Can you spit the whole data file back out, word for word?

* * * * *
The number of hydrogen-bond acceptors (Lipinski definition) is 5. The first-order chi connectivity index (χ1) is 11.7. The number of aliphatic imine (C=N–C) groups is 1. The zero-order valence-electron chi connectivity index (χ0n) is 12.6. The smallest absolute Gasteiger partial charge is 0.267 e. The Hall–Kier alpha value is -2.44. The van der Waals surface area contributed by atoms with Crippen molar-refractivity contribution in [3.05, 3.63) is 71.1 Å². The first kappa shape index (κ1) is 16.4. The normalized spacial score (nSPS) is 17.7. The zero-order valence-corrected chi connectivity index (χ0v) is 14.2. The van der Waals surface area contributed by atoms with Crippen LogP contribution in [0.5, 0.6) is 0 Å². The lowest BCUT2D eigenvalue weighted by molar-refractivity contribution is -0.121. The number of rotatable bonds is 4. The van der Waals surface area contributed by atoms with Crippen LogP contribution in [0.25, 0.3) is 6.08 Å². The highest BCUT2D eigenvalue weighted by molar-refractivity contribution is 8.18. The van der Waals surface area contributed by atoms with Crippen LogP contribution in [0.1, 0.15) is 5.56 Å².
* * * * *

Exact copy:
The number of hydrogen-bond acceptors (Lipinski definition) is 5. The first-order chi connectivity index (χ1) is 11.7. The number of aliphatic imine (C=N–C) groups is 1. The zero-order valence-electron chi connectivity index (χ0n) is 12.6. The smallest absolute Gasteiger partial charge is 0.267 e. The Hall–Kier alpha value is -2.44. The van der Waals surface area contributed by atoms with Crippen molar-refractivity contribution in [3.05, 3.63) is 71.1 Å². The first kappa shape index (κ1) is 16.4. The normalized spacial score (nSPS) is 17.7. The zero-order valence-corrected chi connectivity index (χ0v) is 14.2. The van der Waals surface area contributed by atoms with Crippen LogP contribution in [0.5, 0.6) is 0 Å². The lowest BCUT2D eigenvalue weighted by molar-refractivity contribution is -0.121. The number of rotatable bonds is 4. The van der Waals surface area contributed by atoms with Crippen LogP contribution in [0.25, 0.3) is 6.08 Å². The highest BCUT2D eigenvalue weighted by molar-refractivity contribution is 8.18. The van der Waals surface area contributed by atoms with Crippen LogP contribution in [0.1, 0.15) is 5.56 Å².